surplus - keyed by Alberta - has trumped the federal balance for three years
running. The total provincial surplus shot to record heights last year, and at
$13.6 billion, bettered original projections by more than $10 billion.
"Official projections put the 2007/08 federal and aggregate provincial
budget balances at $3 billion each," adds Mr. Lovely. "However, robust nominal
income growth hints that planning targets could again be too modest,
particularly at the provincial level, where fiscal results are traditionally
more tightly correlated with underlying economic conditions than at the
"Early-year figures out of Ottawa are also encouraging. Hearty employment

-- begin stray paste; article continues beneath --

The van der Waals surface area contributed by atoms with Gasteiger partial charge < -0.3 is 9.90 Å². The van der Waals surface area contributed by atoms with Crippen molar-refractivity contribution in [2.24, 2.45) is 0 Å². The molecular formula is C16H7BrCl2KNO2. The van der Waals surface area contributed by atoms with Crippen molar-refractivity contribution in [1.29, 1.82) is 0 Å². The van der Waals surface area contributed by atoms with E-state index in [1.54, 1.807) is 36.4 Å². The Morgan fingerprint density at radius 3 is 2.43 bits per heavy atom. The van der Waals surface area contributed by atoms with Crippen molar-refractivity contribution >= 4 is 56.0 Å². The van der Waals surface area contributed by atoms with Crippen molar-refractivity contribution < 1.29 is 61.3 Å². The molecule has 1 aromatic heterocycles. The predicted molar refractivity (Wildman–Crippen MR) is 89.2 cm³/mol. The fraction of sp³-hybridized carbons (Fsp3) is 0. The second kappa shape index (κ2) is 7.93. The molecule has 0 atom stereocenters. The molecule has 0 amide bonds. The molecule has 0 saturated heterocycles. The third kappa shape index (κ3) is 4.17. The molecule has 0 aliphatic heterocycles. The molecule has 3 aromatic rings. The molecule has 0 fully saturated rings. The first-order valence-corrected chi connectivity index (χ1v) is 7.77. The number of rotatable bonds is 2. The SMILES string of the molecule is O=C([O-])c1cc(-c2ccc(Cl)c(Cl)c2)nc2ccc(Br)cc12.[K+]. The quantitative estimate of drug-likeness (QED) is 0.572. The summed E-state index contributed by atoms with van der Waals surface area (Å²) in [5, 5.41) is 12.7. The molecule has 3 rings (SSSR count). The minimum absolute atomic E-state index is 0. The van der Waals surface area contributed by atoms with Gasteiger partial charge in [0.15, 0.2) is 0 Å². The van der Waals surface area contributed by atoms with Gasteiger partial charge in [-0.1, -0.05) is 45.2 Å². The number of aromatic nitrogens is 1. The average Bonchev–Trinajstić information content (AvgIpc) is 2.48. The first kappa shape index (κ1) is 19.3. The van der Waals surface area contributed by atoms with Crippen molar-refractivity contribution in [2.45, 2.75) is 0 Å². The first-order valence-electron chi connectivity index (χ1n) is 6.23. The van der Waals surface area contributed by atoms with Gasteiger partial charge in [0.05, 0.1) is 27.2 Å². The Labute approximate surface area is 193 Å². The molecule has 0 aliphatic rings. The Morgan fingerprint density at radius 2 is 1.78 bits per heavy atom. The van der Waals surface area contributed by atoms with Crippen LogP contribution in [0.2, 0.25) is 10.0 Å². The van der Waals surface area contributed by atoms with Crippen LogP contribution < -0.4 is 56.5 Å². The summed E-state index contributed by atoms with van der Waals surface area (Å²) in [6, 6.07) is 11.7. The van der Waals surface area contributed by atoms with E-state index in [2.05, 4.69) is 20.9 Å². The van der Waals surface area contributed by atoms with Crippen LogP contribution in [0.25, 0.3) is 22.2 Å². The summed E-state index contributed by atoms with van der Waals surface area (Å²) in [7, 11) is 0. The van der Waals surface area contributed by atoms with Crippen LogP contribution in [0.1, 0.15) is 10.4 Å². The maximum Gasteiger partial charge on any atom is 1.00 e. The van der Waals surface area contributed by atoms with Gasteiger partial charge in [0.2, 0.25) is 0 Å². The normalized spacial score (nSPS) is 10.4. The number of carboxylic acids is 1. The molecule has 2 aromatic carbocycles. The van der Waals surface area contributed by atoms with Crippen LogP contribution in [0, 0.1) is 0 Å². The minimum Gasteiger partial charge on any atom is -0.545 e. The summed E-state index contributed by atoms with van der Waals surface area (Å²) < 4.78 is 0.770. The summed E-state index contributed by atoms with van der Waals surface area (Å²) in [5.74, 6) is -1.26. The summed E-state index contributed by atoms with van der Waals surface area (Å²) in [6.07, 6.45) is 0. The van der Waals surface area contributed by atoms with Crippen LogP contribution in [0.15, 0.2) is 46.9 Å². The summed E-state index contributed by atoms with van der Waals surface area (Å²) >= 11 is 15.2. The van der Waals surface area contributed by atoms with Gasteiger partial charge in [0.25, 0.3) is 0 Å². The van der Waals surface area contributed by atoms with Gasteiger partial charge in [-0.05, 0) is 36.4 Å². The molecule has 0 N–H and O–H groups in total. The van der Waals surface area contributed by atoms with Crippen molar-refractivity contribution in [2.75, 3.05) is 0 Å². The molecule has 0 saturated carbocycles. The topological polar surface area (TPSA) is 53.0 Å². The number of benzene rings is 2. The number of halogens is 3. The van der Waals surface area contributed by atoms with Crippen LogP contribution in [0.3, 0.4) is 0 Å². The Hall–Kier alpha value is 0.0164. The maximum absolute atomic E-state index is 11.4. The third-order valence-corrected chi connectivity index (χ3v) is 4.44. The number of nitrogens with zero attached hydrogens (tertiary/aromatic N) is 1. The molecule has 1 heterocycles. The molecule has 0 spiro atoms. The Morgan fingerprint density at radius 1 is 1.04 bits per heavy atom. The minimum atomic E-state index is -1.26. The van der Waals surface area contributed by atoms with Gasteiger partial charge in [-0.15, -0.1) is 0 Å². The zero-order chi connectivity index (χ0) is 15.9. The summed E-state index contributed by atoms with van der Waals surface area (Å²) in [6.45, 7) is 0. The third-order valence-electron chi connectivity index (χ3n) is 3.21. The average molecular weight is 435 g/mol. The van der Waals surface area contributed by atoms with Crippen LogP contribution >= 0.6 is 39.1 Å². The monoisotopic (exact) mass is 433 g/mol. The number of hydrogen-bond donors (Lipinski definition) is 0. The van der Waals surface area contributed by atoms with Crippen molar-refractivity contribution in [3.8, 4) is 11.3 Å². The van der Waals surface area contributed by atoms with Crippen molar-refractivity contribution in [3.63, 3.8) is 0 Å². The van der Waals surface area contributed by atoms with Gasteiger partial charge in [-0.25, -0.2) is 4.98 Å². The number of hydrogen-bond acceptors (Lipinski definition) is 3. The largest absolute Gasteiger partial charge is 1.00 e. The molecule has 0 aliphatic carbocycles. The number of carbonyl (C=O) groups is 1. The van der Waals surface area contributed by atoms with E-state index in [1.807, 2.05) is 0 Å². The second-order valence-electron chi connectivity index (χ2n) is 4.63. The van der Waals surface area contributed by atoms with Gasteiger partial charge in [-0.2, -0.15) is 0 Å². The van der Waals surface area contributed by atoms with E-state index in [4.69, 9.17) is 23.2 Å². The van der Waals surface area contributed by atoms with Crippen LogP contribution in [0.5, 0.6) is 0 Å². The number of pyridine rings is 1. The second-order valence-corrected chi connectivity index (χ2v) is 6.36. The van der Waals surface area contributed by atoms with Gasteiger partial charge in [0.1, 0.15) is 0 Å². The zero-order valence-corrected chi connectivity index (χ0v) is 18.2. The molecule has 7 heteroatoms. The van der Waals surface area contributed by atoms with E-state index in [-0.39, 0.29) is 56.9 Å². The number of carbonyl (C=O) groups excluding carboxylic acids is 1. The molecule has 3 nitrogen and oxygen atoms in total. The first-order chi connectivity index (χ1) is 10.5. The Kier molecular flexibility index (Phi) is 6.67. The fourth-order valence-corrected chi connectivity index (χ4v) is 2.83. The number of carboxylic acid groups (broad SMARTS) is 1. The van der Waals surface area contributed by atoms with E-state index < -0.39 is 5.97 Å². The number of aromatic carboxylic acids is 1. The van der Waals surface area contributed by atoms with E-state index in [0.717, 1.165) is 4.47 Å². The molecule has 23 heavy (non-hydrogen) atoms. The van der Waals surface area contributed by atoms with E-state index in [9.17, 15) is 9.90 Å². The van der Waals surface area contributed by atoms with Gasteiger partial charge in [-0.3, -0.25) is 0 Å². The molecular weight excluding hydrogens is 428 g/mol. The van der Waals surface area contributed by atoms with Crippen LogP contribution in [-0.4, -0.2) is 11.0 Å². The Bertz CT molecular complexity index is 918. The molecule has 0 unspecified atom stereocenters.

gains and rising wage rates have bolstered personal income tax receipts, while
robust earnings have seen corporate remittances soar 27 per cent above prior-
year levels. Enthusiastic consumers are also lending support to sales tax
revenues, while spending pressures on the health, education and infrastructure
fronts have been well-anticipated."
The report finds that Alberta will again account for a disproportionate
share of the provincial surplus, but as in 2006/07, every jurisdiction could
be in the black. Only Ontario is projecting a deficit for 2007/08, but the
government's fiscal plan incorporates a $750 million reserve, which if not
needed would see Ontario remain in a modest surplus position.
While higher interest rates will increase debt servicing costs, at the
provincial level, these are expected to eat up less than nine per cent of